The only reason we got close enough to sit on this little island of frotting couples and subtle brown-baggers is through disobeying a direct police order. We'd tried to cross over 11th Avenue, but had been vaguely pointed south by an officer who was busy trading derisive retorts with a mouthy reveller. At 41st we're told that it's rammed all the way to 32nd, though we can all see the empty street ahead.
"Keep moving!" The policewoman barks, wielding a pointed finger and a hefty bosom as though they qualified as riot-gear.

Most people grumble forward as the crowds push and surge behind us. There's nothing so dehumanising as a shuffling queue of bodies. We could be steerage on the Titanic. We could be lining up for bread after the crash. We could be queuing for the fabled 'nice toilets' at Glastonbury.

We decide to double back and sacrifice proximity for space, but when the first policeman turns his back we see the chance to slip through, and we take it. We find ourselves directly opposite one of the firework barges, and spend the rest of the wait congratulating ourselves on our cunning and steadfastly refusing to join the chants started by the alphas in their roof-gardens.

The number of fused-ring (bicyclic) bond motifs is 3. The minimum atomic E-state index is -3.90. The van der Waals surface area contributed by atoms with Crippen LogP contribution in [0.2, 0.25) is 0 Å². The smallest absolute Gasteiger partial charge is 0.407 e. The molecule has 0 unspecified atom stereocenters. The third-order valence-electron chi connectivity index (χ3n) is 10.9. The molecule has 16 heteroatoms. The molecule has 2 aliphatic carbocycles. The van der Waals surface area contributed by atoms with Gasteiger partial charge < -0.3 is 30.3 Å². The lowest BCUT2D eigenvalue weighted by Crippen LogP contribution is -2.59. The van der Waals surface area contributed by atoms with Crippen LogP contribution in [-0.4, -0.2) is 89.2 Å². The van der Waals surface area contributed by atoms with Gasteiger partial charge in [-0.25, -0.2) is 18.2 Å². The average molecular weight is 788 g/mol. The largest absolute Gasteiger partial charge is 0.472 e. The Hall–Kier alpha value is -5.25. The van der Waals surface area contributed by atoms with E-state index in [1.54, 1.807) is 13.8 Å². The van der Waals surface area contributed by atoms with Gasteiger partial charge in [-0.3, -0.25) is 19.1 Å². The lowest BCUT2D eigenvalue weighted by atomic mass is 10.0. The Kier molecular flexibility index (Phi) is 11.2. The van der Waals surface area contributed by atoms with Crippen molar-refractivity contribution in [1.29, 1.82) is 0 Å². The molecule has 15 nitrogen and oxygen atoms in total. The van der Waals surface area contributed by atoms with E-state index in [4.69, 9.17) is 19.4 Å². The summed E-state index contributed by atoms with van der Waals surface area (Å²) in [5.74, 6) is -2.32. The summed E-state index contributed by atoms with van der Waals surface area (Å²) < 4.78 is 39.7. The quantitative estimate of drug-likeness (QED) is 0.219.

The fireworks, when they come are a half hour of blazing stars and golden trails across the sky. It's probably the most expensive display I've ever seen, but although it's beautiful the crowd's reaction tells me that it wasn't everything they pushed and shoved and planned ahead for. It's the kind of night where you have a longing to be part of something epic - but instead we're all out here in our thousands watching tinsel in the sky. As the guys standing next to me puts it, "I want more... boom." New York is powered by people wanting more boom, people like the people watching the skies tonight, looking for more than Chinese magic tricks. And with citywide unemployment pushing 10%, who couldn't do with just a little more bang for their buck?